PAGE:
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Deadly serious

War Cry comments on death

As a society, we aren't keen to talk about death

ONE piece of tongue-in-cheek advice a church minister gave to grooms before he conducted their wedding was this: ‘There are only two occasions when it is acceptable to wake your wife in the morning. One is if it has snowed. The other is when someone famous has died.’

This year, with the deaths of well-known individuals such as Ken Dodd, Stephen Hawking, Eric Bristow and Winnie Madikizela- Mandela, there have been plenty of opportunities for such advice to be put into practice.

Sometimes it is only when a celebrity dies that death is spoken about – but often that is only in terms of our memories of their life and work rather than death itself.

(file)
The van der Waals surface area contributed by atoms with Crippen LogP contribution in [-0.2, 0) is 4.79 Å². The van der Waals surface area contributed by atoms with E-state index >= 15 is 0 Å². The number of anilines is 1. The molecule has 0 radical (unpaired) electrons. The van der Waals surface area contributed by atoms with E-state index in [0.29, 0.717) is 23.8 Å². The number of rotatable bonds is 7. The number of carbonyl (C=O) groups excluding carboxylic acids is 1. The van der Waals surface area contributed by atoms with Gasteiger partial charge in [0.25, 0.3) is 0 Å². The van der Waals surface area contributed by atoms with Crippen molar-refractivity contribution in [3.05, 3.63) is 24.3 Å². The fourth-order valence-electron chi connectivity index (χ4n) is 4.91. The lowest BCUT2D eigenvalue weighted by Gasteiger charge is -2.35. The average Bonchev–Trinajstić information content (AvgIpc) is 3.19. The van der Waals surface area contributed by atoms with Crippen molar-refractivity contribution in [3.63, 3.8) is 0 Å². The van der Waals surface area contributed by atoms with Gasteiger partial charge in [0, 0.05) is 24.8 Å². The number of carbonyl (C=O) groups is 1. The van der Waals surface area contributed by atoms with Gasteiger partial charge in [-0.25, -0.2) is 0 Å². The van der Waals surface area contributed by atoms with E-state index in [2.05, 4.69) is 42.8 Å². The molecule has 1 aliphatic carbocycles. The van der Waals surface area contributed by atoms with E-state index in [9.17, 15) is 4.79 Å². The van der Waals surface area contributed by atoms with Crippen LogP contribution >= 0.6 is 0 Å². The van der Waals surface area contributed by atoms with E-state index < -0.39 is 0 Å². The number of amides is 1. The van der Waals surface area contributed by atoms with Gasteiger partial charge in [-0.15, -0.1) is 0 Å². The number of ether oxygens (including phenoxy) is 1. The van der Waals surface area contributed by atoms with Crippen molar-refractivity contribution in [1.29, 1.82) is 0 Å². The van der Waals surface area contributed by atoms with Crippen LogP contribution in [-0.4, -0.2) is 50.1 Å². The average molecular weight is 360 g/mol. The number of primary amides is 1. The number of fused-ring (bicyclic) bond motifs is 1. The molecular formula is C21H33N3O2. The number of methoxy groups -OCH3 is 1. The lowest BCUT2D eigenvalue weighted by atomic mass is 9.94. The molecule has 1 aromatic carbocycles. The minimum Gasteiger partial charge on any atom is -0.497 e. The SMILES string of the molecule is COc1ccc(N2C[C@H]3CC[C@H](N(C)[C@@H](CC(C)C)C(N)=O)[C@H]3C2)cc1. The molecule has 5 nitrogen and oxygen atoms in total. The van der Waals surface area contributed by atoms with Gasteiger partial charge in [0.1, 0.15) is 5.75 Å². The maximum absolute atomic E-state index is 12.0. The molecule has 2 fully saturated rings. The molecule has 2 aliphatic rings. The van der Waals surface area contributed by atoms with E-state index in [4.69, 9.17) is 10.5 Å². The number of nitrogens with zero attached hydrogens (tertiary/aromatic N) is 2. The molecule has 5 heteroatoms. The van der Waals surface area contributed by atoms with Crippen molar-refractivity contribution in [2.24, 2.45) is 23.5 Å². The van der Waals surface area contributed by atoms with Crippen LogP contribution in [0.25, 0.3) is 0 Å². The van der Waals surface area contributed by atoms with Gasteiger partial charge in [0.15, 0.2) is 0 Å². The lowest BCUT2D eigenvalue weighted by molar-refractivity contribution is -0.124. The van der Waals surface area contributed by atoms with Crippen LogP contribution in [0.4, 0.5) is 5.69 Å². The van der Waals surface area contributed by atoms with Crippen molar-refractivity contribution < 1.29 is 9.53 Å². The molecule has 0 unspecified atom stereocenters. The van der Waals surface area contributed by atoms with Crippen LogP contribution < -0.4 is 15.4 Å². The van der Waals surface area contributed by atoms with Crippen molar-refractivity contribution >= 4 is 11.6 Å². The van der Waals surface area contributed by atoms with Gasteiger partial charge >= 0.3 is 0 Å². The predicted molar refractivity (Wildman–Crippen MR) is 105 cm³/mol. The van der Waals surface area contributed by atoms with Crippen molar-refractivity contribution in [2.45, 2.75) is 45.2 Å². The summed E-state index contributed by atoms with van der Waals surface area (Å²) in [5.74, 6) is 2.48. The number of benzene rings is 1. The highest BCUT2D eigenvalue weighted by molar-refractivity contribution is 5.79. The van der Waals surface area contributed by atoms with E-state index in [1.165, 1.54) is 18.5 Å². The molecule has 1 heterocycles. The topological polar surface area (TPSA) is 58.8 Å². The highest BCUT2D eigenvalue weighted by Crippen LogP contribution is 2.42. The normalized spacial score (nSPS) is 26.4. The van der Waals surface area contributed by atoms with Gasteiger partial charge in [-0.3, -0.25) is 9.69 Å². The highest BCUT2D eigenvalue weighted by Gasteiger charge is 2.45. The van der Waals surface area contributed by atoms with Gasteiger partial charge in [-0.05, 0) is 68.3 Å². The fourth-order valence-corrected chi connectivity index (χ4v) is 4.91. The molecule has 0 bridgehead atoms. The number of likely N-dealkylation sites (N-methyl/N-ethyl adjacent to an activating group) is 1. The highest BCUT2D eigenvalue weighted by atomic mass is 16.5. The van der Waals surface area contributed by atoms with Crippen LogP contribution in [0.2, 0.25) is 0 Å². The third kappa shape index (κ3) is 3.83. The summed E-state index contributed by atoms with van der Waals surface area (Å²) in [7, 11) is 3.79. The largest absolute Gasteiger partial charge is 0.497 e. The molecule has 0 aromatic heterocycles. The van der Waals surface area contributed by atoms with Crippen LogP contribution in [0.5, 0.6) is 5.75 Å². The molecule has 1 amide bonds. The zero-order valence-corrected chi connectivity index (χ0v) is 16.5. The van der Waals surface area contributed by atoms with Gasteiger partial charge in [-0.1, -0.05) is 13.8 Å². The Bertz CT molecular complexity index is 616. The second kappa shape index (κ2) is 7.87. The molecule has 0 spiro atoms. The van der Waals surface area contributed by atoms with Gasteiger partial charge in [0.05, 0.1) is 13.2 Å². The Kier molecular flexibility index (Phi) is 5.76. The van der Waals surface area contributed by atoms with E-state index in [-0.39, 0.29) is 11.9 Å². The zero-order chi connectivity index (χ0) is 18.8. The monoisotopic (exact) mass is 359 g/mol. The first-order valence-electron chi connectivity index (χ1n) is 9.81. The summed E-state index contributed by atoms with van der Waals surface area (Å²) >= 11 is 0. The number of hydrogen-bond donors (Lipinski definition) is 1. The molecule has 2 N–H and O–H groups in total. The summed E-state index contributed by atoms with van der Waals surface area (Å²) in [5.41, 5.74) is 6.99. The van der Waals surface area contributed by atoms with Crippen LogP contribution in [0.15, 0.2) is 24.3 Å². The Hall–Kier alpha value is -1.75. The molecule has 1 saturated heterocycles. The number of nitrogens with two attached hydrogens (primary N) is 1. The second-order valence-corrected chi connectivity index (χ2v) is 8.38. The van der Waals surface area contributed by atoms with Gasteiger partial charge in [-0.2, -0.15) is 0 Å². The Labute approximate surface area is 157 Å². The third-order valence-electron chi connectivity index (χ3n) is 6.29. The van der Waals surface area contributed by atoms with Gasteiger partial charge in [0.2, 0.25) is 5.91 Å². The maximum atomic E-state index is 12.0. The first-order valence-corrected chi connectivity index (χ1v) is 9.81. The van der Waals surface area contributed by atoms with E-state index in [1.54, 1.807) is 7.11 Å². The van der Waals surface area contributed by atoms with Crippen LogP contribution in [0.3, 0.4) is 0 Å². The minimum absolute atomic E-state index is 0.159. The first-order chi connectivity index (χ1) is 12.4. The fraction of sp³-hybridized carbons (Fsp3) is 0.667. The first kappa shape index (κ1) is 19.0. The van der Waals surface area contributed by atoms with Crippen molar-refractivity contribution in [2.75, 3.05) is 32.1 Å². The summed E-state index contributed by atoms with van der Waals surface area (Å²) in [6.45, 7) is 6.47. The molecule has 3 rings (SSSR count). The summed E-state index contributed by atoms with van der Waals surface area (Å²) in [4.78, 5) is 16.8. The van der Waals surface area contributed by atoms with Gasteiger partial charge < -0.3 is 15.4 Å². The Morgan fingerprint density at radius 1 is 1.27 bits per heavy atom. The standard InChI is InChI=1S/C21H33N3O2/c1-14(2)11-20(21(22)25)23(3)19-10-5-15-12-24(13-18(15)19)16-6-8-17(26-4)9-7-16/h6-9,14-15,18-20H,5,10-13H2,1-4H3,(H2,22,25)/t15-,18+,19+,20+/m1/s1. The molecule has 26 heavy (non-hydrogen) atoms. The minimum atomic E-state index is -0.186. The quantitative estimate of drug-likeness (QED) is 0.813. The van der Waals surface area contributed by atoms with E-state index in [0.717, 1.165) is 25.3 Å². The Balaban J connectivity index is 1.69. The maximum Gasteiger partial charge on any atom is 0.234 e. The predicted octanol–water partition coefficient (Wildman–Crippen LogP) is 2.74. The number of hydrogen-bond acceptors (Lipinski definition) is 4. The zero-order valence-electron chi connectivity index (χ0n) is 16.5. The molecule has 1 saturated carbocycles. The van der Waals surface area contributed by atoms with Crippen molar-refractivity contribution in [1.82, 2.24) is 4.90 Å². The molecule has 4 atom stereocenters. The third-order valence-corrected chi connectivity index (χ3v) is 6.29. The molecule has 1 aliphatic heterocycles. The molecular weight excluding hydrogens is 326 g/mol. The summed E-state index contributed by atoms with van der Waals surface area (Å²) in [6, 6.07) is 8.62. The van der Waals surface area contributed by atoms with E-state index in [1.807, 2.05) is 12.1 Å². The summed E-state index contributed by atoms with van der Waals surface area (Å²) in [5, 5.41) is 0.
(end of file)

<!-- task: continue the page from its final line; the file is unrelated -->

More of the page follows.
This week is Dying Matters Awareness Week, which aims to highlight the importance of talking about dying, death and bereavement.

Yet the truth is that, as a society, we aren’t keen to talk about death – until we have to.

Nearly three years ago Kate Bowler was diagnosed with stage-four colon cancer and, at the age of 35, was expected to live for no longer than two years. In an interview in this week’s issue of The War Cry she says: ‘I felt that my life was only just getting started and yet suddenly I was having to contemplate its conclusion.’

Kate wrote a book about her situation, exploring how to cope with terminal illness. After its publication, she received messages from other people experiencing suffering who were longing to talk to someone about death.

There is a place – and a need – for us all to have the opportunity to talk about death.

As a society, we seem content to talk about money, politics and even sex. We need to be as comfortable talking about our demise as well. It’s not going to go away just because we ignore it.

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